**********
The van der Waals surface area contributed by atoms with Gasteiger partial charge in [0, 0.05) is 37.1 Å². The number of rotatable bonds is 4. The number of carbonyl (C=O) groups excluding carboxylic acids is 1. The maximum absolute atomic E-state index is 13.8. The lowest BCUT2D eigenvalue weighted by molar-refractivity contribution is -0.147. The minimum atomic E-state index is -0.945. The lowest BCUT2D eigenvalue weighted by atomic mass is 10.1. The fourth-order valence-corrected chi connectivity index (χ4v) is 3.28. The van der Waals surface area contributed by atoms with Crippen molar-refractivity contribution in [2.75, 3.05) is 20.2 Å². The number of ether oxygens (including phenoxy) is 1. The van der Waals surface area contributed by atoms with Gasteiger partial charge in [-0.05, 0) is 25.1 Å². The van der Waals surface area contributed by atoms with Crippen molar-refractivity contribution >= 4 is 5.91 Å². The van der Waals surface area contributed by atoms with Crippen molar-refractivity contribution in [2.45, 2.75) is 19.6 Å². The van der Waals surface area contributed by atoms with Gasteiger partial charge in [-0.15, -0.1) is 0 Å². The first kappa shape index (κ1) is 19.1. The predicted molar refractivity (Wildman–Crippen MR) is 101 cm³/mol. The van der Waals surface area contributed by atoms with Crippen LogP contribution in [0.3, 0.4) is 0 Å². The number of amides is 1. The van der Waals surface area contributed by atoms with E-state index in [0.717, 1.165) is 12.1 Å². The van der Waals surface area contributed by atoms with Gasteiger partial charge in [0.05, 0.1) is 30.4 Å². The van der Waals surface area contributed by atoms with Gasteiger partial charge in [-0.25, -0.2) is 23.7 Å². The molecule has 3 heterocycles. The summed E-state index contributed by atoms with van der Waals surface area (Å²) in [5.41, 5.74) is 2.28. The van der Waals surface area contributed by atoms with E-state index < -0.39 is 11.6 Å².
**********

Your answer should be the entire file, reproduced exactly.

The van der Waals surface area contributed by atoms with Gasteiger partial charge in [0, 0.05) is 37.1 Å². The number of rotatable bonds is 4. The number of carbonyl (C=O) groups excluding carboxylic acids is 1. The maximum absolute atomic E-state index is 13.8. The lowest BCUT2D eigenvalue weighted by molar-refractivity contribution is -0.147. The minimum atomic E-state index is -0.945. The lowest BCUT2D eigenvalue weighted by atomic mass is 10.1. The fourth-order valence-corrected chi connectivity index (χ4v) is 3.28. The van der Waals surface area contributed by atoms with Crippen molar-refractivity contribution in [2.75, 3.05) is 20.2 Å². The number of ether oxygens (including phenoxy) is 1. The van der Waals surface area contributed by atoms with Gasteiger partial charge in [-0.05, 0) is 25.1 Å². The van der Waals surface area contributed by atoms with Crippen molar-refractivity contribution >= 4 is 5.91 Å². The van der Waals surface area contributed by atoms with Crippen molar-refractivity contribution in [2.45, 2.75) is 19.6 Å². The van der Waals surface area contributed by atoms with Gasteiger partial charge in [-0.15, -0.1) is 0 Å². The first kappa shape index (κ1) is 19.1. The predicted molar refractivity (Wildman–Crippen MR) is 101 cm³/mol. The van der Waals surface area contributed by atoms with Crippen LogP contribution in [0.3, 0.4) is 0 Å². The number of amides is 1. The van der Waals surface area contributed by atoms with E-state index in [0.717, 1.165) is 12.1 Å². The van der Waals surface area contributed by atoms with Gasteiger partial charge in [0.05, 0.1) is 30.4 Å². The van der Waals surface area contributed by atoms with Gasteiger partial charge in [-0.25, -0.2) is 23.7 Å². The molecule has 3 heterocycles. The summed E-state index contributed by atoms with van der Waals surface area (Å²) in [5.41, 5.74) is 2.28. The van der Waals surface area contributed by atoms with E-state index < -0.39 is 11.6 Å².